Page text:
Kelowna residents looking to council for Blue Dot of environmental approval

A group of environmentally-minded residents are trying to get Kelowna council to affirm the right to a healthy environment.

Could Kelowna become a Blue Dot on the map of B.C.?

A group of environmentally-minded residents are trying to build momentum to have Kelowna council pass a declaration affirming the right to a healthy environment, aligning it with the David Suzuki foundation’s Blue Dot campaign.

“As of right now, 80 Canadian municipalities have passed similar declarations,” said Ezra Cipes, CEO of Summerhill Winery and one of the leading voices in the local endeavour.

“Fundamentally, it’s about the right to breathe clean air, drink clean water and have access to safe food. It can also be about providing knowledge to residents about toxins released into the environment and allowing input into government decision making that affects our environment.”

Clean water and clean air are things that Kelowna residents are lucky enough to take for granted and the Blue Dot designation would largely be symbolic, he said.

But that doesn’t make it any less relevant. “Symbolism is an important part of leadership,” Cipes said, pointing out that a municipal declaration, along with a provincial declaration—an item being tabled at the UBCM meeting this week—would lay the roots for change at a higher level of government.

In particular, he hopes it could lay the groundwork for a change to the Charter of Rights and Freedoms. “What the charter is, is a distillation of our deeply held national beliefs—it’s the basis of our law,” he said.

“So if this is something we agree on as a country, and Canadians identify nature as part of their national identity, it should form the basis of our basic laws.”

More than 1,000 signatures from Kelowna residents supporting the Blue Dot campaign being brought to Kelowna council indicate a local appetite for change and Cipes believes more people of all stripes will get on board with the idea as word spreads.

“The main industries in Kelowna and the Okanagan are tourism, agriculture, real estate, construction and tech,” he said.

“All of these things are thriving because this is a beautiful place to live and work, and that is worth recognizing and protecting. I work at a winery, and when we export to China or Europe, we do it on the basis of having clean air, water and soil…That’s what Canada’s international brand is all about.”

That brand is increasingly valuable, he said, given that it’s only recently that most of the world has opened their eyes to the fact that humans are dramatically affecting the natural environment.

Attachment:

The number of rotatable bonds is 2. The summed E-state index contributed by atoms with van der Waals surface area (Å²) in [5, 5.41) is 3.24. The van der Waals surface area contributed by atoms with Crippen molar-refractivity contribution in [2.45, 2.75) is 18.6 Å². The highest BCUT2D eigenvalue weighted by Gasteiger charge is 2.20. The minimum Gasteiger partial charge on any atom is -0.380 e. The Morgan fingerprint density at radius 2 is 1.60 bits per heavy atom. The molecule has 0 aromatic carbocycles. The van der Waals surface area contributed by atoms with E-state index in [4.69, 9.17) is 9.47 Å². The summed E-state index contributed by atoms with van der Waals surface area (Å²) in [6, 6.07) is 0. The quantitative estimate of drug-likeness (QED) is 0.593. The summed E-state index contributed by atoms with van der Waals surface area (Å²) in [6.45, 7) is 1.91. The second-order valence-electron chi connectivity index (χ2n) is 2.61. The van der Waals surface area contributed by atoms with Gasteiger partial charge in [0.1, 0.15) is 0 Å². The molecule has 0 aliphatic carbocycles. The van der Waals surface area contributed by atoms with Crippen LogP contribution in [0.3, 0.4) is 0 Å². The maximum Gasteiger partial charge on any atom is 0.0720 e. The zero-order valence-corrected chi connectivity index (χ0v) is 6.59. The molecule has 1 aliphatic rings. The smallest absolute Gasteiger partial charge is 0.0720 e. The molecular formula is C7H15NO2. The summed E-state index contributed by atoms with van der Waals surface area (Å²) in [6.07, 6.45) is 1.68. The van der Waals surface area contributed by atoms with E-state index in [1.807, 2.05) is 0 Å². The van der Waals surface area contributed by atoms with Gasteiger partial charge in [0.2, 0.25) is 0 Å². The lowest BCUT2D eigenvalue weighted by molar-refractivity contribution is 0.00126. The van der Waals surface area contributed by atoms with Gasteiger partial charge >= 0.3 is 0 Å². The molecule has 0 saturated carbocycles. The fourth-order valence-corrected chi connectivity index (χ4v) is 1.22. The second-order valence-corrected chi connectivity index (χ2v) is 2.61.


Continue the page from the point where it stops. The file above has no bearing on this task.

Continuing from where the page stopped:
“I don’t think there is an argument against doing this,” he said.

“I believe the choice between economy or ecology will balance itself. Charter rights always balance each other.”

We have the right to free speech, he pointed out, while protections against hate speech are also in place

“Would this mean we would have to stop driving cars, and the oil fields will shut down?” he said.

“No, we are a resource based economy, that’s not going to change.

“But it would mean that communities where people live are protected from adverse affects of these industries. I believe it would create a new consciousness and awareness in our economy.”

Kelowna city council will have its first official opportunity to weigh in on the issue this week with a motion brought forward by the City of Richmond.

The resolution will allow B.C.’s local leaders to vote on a resolution that calls on the provincial government to enact an Environmental Bill of Rights.

It’s unclear where Kelowna’s mayor and council will land, but it could signal how they will vote when the request for a local declaration is before them.

To learn more about “The right to a healthy environment” in Canada’s Charter of Rights and Freedoms, or to sign a petition to encourage local government to sign a declaration, there’s an event being held this weekend.

Innerfish Performance Co and Conduit presents The Right to a Healthy Environment at the Kelowna Community Theatre, on Sunday Sept. 27, to feature local and regional musicians, visual artists, literary talent and talks by renowned environmentalists. Doors open at 6:30 p.m. with the curtain going up at 7:30 p.m.

A $10 donation at the door is suggested.

For more information go to conduitfestival.com.